Friday, June 17, 2016

"Farmer Friday" - Fuller Farm

Kathy looks at her mustard plants, which
have recently flowered due to the high temperatures
It's "Farmer Friday" and intern Amanda has another farmer profile to share...

Tucked away on a side road in Canton New York is a small-scale, but fully functional vegetable farm owned by Kathy and Tim Fuller. From the road, you can only see a partial view of the farm as tall deciduous trees hide it. Once in the driveway, however, you get a glimpse of the 59 acres. Five of which are cultivated, divided into three sections: an open field for the summer planting, a 30 x 96 high tunnel and a 30 x 78 high tunnel. The two greenhouses are used for three and a half seasons out of the year. The couple takes December and January off, although Kathy said she is always itching to get back into the gardens: “Planting is like a disease!”

Kathy and Tim are trying a new method of growing
this year with their suspended cucumber plants.
Although Fuller Farm is not certified as organic because of expensive  costs of doing so, Kathy and Tim use organic practices. They do not use pesticides, and keep their fertilizer use below 20 lbs. per year. A beekeeper has 32 hives on the edge of their property, which aids in pollination. Kathy believes sustainability is “being able to operate in a way that keeps [the farm] operating,” a point many farmers agree. Environmentally, they recycle as much as possible, but they do not have enough labor to go without plastic and just weed using manual effort. Kathy reminded me how sustainability focuses on the process of farming and how small-scale decisions impact the wider implications of agriculture on both the environment in addition to the economy.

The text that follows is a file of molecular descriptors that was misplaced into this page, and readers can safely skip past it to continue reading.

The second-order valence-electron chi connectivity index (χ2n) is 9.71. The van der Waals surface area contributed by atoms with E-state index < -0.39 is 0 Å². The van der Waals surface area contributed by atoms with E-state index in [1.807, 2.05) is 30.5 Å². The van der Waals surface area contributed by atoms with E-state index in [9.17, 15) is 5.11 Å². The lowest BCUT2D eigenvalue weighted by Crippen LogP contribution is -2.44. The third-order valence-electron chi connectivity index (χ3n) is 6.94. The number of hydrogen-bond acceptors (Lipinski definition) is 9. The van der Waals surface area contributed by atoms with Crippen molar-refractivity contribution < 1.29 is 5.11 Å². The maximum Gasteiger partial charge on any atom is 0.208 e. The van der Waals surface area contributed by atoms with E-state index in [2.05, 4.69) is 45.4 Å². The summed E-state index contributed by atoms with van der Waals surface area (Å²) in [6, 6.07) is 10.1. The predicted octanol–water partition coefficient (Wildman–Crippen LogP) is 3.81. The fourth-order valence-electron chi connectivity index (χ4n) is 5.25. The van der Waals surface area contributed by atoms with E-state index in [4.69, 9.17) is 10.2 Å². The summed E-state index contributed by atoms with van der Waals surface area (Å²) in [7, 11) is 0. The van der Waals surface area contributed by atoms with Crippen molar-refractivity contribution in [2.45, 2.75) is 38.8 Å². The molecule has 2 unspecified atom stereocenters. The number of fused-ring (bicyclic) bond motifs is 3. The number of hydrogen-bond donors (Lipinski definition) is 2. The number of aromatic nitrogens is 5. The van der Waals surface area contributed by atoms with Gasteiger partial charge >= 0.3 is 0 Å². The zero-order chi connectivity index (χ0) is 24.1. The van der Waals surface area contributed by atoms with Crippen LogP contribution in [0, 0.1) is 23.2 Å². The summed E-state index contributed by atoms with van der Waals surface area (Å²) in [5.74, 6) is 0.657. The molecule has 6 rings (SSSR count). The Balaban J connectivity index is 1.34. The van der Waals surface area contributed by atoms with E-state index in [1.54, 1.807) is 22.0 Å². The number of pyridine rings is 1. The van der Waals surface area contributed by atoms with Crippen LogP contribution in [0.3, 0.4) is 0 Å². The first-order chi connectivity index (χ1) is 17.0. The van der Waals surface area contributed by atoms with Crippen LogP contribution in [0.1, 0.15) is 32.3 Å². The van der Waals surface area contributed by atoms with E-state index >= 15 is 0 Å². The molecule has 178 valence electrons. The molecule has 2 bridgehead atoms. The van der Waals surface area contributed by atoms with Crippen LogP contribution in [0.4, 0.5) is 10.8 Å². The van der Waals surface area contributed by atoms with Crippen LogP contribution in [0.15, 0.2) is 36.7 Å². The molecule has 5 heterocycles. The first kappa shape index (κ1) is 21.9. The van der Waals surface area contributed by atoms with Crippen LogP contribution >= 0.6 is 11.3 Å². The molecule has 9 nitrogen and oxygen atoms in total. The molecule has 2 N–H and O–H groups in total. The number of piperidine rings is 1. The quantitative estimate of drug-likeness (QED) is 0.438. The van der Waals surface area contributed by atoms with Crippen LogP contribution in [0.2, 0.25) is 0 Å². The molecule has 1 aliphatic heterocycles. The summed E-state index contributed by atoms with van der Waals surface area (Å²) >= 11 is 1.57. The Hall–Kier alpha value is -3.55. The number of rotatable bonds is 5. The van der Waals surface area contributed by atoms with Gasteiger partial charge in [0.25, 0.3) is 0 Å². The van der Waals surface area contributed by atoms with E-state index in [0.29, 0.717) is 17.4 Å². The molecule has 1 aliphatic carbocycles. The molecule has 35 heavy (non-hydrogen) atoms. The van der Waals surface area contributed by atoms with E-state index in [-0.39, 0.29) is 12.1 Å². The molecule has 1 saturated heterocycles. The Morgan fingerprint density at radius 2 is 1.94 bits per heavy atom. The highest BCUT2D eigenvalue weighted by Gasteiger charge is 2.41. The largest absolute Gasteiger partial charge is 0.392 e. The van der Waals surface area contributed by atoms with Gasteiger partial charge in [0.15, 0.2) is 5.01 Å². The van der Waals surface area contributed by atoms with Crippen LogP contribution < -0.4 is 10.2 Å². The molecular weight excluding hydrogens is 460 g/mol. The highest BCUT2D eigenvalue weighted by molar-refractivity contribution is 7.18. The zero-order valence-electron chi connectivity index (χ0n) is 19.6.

Fuller Farms initially started like many farms do, a family garden. Three and a half years ago, Tim had an aneurism, which forced him to retire. Kathy came home from teaching at Heuvelton Central School District one day to find Tim had plowed a large strip of land for vegetables. The first year their harvest was abundant enough to share their overflow with community members. Kathy and Tim made the economic decision the second year to sell their produce to North Country Grown Cooperative. As part of their operation, the Co-Op partners with local universities who purchase produce for their dining halls; however, the lack of students in the summer months left families like the Fullers without any income. As a result, Tim and Kathy expanded their business to the Potsdam Farmers Market on Saturdays. The third year, the couple decided to open their gardens filled with tomatoes, squash, kale, lettuce, mustard, peas, onions, beets, brussel sprouts, eggplants and many other vegetables for CSA shares. At first, the program had only 10 recipients, but now has grown to 15-20 with the help of GardenShare’s Bonus Bucks program.

One thing GardenShare strives to promote is the SNAP Double Up program. Kathy claimed she is seeing new faces at the Potsdam Market as a result of the program. One new customer, a middle aged mom, was impressed how she could receive $10 worth of produce by only spending $5. As a result, she buys her produce specifically from the market now, a change from which Kathy and Tim personally gain in return.

Kathy is a full supporter of GardenShare’s mission. She said, “Working with [farmers] markets is wonderful. I don’t know where we would be without them [GardenShare]”. Last autumn, GardenShare helped Kathy receive a grant for Heuvelton Central School to implement a community garden. She wishes to educate the next generation about the influential effects of small-scale farming. Many people think having fresh produce is a complicated, time-consuming process. Kathy stressed the solution to hunger in the North Country is to “get people to grow more food…it’s as simple as growing a tomato or two on your porch.”

Thank you Fuller Farms for an amiable visit!

Behind the farmhouse are plowed strips of land waiting to be planted.
Kathy said this year they are running short on time and labor to get everything accomplished.

The front third of the 30x96 tunnel yields lettuce and tomatoes.
The back portion was damaged during a heavy snowstorm and was recently repaired.

The smaller 30x78 tunnel is a product of a grant received by Kathy and Tim. 
Eventually, this tunnel will have raised beds.